The timing of the new law was full of irony, as it coincided wirh revelations that the U.S. had been spyingn Francois Hollande and the two preceding residents. But the issues it raises are not just of this moment, but rather are of trancendental significance for the future of democratic government under the rule of law.

The draft law itself will now be reviewed by the Conseil Constitionnel, which in France may review the constitutionality of a law before it enters into force. So a chance remains that the Constitutional Council will reject this travesty of a law.

The Trenchant Observer

The missing elements in the war against ISIS — Taking down their websites and engaging in robust public diplomacy

Friday, June 12th, 2015

UPDATE June 23, 2015

Europe is setting up a special police unit to monitor jihadist sites and content, andd to remove it.

See

Richard Spencer, “Europe-wide police unit to monitor Islamic State social media; Europol to set up specialist unit in response to concerns not enough is being done to prevent Isil propaganda,” The Telegraph, June 22, 2015 (12:15 p.m. BST).

This is the kind of action that is needed, on a very large scale, not only in Europe but in many other countries.

*****

See Mark Mazzetti and Michael R. Gordon, “ISIS Is Winning the Social Media War, U.S. Concludes,” New York Times, June 12, 2015.

In a converstaion recently, a friend asked what The Observer would do to counter ISIS (or the self-denominated “Islamic State”).

From that conversation emerged crystalized thoughts from months of reflection.  In brief, I would suggest, at least for purposes of debate, that we consider the following:

The Enormity of the Threat

First of all, we must recognize the enormity of the threat to civilized nations represented by ISIS, and the huge progress they have made in waging a war for young Muslim minds. The existence and growth of a barbarian political and military power, in the heart of the Middle East, constitutes an existential threat to societies from the Middle East to Europe, the United States, and beyond.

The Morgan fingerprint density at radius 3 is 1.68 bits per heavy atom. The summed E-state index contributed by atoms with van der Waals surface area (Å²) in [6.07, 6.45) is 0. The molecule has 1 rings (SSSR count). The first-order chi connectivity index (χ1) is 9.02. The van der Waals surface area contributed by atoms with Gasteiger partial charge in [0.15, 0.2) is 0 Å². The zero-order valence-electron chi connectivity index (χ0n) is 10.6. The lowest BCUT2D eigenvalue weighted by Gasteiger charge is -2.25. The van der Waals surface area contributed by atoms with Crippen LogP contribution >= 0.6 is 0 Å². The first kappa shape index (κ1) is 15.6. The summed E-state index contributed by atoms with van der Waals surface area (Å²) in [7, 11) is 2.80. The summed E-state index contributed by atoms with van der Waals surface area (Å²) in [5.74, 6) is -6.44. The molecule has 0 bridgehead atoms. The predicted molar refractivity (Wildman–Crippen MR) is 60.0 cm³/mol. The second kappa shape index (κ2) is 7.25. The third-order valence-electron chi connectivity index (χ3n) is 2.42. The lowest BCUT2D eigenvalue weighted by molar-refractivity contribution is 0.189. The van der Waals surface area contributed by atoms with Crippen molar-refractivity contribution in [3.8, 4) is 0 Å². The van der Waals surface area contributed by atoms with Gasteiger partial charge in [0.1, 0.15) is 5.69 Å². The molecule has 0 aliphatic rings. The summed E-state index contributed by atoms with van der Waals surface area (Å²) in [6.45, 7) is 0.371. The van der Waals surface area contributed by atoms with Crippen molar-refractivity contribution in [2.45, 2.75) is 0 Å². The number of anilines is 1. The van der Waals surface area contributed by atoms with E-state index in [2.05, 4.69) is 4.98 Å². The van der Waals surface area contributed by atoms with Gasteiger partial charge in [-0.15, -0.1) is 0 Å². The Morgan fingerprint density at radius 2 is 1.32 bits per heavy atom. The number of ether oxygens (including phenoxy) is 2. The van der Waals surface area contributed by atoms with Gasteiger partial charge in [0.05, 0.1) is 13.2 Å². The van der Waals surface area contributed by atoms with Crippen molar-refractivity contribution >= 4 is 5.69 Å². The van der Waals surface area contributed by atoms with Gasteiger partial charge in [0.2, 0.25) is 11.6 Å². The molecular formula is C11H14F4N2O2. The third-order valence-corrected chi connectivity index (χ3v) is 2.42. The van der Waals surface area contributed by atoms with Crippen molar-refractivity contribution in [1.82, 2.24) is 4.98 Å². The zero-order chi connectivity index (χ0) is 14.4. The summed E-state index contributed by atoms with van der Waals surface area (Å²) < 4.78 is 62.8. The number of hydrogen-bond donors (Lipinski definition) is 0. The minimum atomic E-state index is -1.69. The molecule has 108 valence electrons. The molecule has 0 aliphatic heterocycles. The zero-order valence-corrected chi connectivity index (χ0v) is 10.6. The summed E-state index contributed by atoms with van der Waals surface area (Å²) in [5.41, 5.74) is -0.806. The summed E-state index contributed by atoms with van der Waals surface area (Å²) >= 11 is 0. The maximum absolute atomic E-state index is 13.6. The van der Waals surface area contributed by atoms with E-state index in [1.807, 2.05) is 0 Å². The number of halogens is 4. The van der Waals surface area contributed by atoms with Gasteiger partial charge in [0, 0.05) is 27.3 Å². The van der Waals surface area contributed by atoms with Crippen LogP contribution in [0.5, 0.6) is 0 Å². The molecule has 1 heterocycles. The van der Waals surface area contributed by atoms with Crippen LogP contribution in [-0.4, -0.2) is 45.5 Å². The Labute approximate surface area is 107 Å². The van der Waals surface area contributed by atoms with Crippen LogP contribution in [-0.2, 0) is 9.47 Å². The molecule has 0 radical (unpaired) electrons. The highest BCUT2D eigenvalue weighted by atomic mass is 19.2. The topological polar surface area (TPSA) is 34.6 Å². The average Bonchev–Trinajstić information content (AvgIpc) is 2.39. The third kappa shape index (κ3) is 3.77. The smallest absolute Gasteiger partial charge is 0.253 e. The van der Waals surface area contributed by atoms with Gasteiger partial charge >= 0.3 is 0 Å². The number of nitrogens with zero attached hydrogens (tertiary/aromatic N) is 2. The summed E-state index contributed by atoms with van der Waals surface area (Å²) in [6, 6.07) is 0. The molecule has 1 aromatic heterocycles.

The most daunting aspect of the threat is the rejection by ISIS and other jihadists of the fundamental moral and legal values undegirding European civilization for the last 400 years. These values have developed since the Peace of Westphalia and the birth of the modern nation state system and international law, following the ThIrty Years’ War (1618-1648) and the Peace of Westphalia in 1648, the Renaissance, the Reformation, the Enlightenment, and the French Revolution (including the revolutions in America and France).

These values spread through the rest of the world following World War II, with decolonization, the founding of the United Nations in 1945, and the universal recognition of governments’ legal obligations to protect fundmental human rights. They are now under attack.

International law obligations to protect fundamental human rights, refrain from the threat or use of force against the territorial integrity and political independence of any state, and to comply with international treaties, customary international law, and the United Nations Charter itself, are all challenged by the growth of ISIS and other jihadists. The latter reject the values upon which the former are founded, retreating to the use of barbarism in fighting all who do not submit to their twisted and extreme vision of Islamic rule.

To date, the West and other civilized countries have not recognized the larger threat posed by ISIS and other jihadists, or at least not reacted in a manner commensurate with the nature and dimensions of the threat.